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Dissolution of an Organization


Guest P. Wanger
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I have been called in to consult on an independent church that is dissolving after 105 years and merging with another similar church in the city.  When they first incorporated, state law did not require a dissolution article in the bylaws, so none was added.  RONR11 is vague on the topic, other than saying to follow state laws regarding the dissolution.

The church is consulting with an attorney regarding the assets, liabilities, etc.

State laws say that the body of the corporation (as a non-stockholding corporation) must vote on the dissolution.

My questions:  1) Would this be a resolution vote, subject to the regulations of the church's bylaws on amending the bylaws?  2) If it is not an amendment vote, is this treated as a regular motion or a privileged motion? 3) Can the motion be properly amended?

I'm sure additional questions will come up...

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3 minutes ago, Guest P. Wanger said:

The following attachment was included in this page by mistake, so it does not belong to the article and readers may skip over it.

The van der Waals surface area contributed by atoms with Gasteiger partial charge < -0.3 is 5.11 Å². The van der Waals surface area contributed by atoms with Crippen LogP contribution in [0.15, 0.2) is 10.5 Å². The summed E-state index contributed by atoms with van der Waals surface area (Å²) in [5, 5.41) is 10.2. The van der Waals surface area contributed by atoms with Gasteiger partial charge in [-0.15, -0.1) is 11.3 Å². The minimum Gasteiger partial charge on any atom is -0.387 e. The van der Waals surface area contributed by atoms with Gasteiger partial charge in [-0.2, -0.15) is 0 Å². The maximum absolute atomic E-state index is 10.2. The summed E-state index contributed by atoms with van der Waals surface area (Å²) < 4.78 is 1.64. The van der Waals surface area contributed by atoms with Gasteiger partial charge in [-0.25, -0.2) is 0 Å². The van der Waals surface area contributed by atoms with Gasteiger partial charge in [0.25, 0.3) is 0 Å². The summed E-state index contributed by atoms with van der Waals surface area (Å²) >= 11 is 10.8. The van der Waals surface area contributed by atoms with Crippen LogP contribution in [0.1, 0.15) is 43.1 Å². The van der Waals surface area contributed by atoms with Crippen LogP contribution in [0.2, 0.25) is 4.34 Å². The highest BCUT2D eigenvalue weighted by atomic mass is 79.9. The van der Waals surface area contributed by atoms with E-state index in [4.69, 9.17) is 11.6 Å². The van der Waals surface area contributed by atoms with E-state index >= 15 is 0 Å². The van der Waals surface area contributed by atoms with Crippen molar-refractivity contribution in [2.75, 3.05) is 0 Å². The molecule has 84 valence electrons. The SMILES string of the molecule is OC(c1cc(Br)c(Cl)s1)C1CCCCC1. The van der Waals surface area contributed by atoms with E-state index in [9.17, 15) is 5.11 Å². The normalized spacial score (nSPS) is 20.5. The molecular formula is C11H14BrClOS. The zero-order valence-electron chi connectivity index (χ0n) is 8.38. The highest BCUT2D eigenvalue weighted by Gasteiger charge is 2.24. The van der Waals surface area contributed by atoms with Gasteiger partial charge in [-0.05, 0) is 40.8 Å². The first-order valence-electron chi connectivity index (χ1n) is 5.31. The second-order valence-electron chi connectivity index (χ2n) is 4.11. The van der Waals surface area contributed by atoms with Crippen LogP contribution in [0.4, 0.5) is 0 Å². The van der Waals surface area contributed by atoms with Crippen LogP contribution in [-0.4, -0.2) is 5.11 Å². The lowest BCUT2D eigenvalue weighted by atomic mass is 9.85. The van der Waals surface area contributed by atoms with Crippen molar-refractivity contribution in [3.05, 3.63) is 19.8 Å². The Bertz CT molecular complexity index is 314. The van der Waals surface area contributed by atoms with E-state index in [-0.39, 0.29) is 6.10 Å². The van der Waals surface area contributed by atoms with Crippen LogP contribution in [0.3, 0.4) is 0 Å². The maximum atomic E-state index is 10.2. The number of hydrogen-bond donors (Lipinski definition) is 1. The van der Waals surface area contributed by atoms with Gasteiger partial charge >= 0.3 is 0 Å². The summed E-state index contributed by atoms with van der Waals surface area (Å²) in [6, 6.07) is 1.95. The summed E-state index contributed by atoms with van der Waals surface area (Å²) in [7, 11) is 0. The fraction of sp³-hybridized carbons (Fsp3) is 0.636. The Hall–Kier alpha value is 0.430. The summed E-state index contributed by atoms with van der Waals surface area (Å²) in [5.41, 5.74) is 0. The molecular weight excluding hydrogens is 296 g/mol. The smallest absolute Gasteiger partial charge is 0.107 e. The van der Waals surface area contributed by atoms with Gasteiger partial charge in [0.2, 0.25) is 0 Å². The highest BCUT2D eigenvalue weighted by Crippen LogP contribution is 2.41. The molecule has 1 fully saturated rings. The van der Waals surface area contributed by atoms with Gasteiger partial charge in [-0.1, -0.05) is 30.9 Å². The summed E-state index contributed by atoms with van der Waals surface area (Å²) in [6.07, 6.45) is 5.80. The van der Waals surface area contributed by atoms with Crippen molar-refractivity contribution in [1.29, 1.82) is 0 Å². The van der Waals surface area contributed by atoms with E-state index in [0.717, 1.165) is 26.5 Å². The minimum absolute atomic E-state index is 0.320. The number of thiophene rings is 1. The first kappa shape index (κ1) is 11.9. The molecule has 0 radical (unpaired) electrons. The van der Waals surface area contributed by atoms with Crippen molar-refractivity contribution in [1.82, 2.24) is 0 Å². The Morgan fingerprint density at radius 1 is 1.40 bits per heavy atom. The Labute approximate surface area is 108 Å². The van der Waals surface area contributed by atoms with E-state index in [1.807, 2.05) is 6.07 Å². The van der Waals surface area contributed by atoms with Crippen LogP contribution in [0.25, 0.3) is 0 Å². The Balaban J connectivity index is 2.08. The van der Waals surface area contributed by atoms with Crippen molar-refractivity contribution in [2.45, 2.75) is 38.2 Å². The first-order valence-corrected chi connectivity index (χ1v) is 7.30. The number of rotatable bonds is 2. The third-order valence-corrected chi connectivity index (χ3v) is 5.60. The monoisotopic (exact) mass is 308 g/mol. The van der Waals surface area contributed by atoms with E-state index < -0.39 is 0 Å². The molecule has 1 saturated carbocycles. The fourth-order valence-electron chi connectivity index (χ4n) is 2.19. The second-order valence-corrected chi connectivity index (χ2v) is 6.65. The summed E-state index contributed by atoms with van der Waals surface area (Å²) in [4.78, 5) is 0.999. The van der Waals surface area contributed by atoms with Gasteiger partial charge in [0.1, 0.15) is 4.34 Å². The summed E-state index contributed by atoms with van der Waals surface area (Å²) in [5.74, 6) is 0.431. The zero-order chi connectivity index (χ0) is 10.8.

I have been called in to consult on an independent church that is dissolving after 105 years and merging with another similar church in the city.  When they first incorporated, state law did not require a dissolution article in the bylaws, so none was added.  RONR11 is vague on the topic, other than saying to follow state laws regarding the dissolution.

The church is consulting with an attorney regarding the assets, liabilities, etc.

State laws say that the body of the corporation (as a non-stockholding corporation) must vote on the dissolution.

My questions:  1) Would this be a resolution vote, subject to the regulations of the church's bylaws on amending the bylaws?  2) If it is not an amendment vote, is this treated as a regular motion or a privileged motion? 3) Can the motion be properly amended?

I'm sure additional questions will come up...

1-2). A motion to dissolve has the same requirements as a motion to amend the bylaws.